Indicating the remarkable resilience of the U.K. labor market amid a severe recession, the number of Britons seeking jobless benefits unexpectedly declined in July, apparently due to a temporary boost from the Olympics.
Economists doubt the bounce would last long, even though self-employment and part-time jobs are partly keeping the unemployment down in the economy hit hard by recession and government's austerity measures.
The claimant count declined by 5,900 persons monthly to a three-month low of 1.59 million in July. Economists had expected the figure to climb by 6,000.
The measure was higher by 35,600 persons from a year ago. In June, the claimant count figure had risen by 1,000.
The claimant count rate was 4.9 percent during the month, unchanged from June. That was in line with economists' expectations. The rate is the highest since August last year and has been holding steady ever since.
The number of unemployed based on ILO measurements totaled 2.56 million in the June quarter, down 46,000 from the three months to March.
The ILO unemployment rate unexpectedly fell to 8 percent in the three months to June. Economists had forecast the figure to hold steady at 8.1 percent. The latest figure is the lowest since the same period last year, when it was at 7.9 percent.
"We suspect that unemployment is headed higher later this year and will rise further in 2013 as a consequence of extended soft economic activity, heightened business caution, and public-sector jobs being pared substantially," IHS Global Insight Economist Howard Archer said.
IHS Global Insight expects the number of unemployed to reach a peak of 2.80 million in 2013, taking the unemployment rate to 8.7 percent.
Meanwhile, employment rose by 201,000 to 29.48 million in the three months to June. That was the largest quarterly increase since the three months to July 2010 and the highest since the July quarter of 2008. Employment was lower by 96,000 from the pre-recession peak of 29.57 million recorded in the May quarter of 2008, the ONS said.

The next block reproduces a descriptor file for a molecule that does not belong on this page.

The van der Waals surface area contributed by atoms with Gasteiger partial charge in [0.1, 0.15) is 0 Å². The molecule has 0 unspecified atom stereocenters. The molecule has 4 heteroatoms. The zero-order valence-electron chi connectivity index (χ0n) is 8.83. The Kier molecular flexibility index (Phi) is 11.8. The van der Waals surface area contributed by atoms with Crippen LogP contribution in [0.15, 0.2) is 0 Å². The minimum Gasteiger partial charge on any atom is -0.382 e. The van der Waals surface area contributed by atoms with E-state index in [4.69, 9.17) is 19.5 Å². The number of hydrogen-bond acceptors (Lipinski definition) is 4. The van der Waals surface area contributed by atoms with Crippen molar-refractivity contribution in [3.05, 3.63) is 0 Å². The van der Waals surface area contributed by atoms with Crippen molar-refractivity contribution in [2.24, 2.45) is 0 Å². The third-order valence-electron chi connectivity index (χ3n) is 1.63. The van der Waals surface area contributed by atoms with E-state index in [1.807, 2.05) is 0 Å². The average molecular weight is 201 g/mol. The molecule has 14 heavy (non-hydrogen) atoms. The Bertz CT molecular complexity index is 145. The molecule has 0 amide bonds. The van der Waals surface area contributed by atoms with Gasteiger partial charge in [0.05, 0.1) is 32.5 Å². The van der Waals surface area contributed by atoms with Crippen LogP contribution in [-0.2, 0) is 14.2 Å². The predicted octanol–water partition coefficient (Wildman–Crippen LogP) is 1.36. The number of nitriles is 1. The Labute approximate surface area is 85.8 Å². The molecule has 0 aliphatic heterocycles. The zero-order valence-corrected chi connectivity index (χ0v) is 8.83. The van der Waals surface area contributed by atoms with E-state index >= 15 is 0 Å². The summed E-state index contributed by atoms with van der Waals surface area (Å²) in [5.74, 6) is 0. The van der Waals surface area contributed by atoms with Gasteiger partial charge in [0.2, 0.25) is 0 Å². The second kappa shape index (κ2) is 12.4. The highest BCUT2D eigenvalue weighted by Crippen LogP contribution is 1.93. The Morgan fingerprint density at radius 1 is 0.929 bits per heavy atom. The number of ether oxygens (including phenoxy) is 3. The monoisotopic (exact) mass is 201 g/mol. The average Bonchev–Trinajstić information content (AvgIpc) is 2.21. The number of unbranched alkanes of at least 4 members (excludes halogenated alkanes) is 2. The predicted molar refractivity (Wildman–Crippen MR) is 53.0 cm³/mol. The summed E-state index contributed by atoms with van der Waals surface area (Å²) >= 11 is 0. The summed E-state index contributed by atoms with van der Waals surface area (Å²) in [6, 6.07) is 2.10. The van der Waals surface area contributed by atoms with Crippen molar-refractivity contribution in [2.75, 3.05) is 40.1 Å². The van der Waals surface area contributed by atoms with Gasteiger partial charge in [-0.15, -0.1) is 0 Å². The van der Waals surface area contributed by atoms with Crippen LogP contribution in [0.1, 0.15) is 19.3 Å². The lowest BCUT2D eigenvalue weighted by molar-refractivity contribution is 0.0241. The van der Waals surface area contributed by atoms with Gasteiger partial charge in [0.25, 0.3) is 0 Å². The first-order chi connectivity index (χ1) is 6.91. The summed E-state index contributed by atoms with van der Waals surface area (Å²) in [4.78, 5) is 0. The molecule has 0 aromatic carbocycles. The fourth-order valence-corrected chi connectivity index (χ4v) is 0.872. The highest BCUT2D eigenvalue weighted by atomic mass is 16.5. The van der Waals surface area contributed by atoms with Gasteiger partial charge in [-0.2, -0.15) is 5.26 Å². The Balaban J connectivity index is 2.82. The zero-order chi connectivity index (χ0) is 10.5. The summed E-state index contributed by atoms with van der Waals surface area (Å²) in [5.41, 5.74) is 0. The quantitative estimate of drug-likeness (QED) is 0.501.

The outlook for the U.K. economy has turned increasingly bleak in the latest round of forecasts. The economy plunged deeper into recession in the second quarter with GDP falling 0.7 percent due to an extra public holiday and poor weather.
In its latest Inflation Report, the Bank of England said economic growth is likely to be around 2 percent in two years, down from the 2.6 percent expansion estimated in May.
Today's data showed that earnings grew less-than-expected in the three months to June. Average total pay including bonuses rose 1.6 percent year-on-year, slower than the 1.7 percent growth forecast by economists. Excluding earnings, the regular pay rose 1.8 percent from last year.
"Restrained pay growth is helping to keep unemployment down," IHS Global Insight's Archer noted.
"Low earnings growth is also maintaining a significant squeeze on consumers' purchasing power given that consumer price inflation currently stands at 2.6 percent".
by RTT Staff Writer
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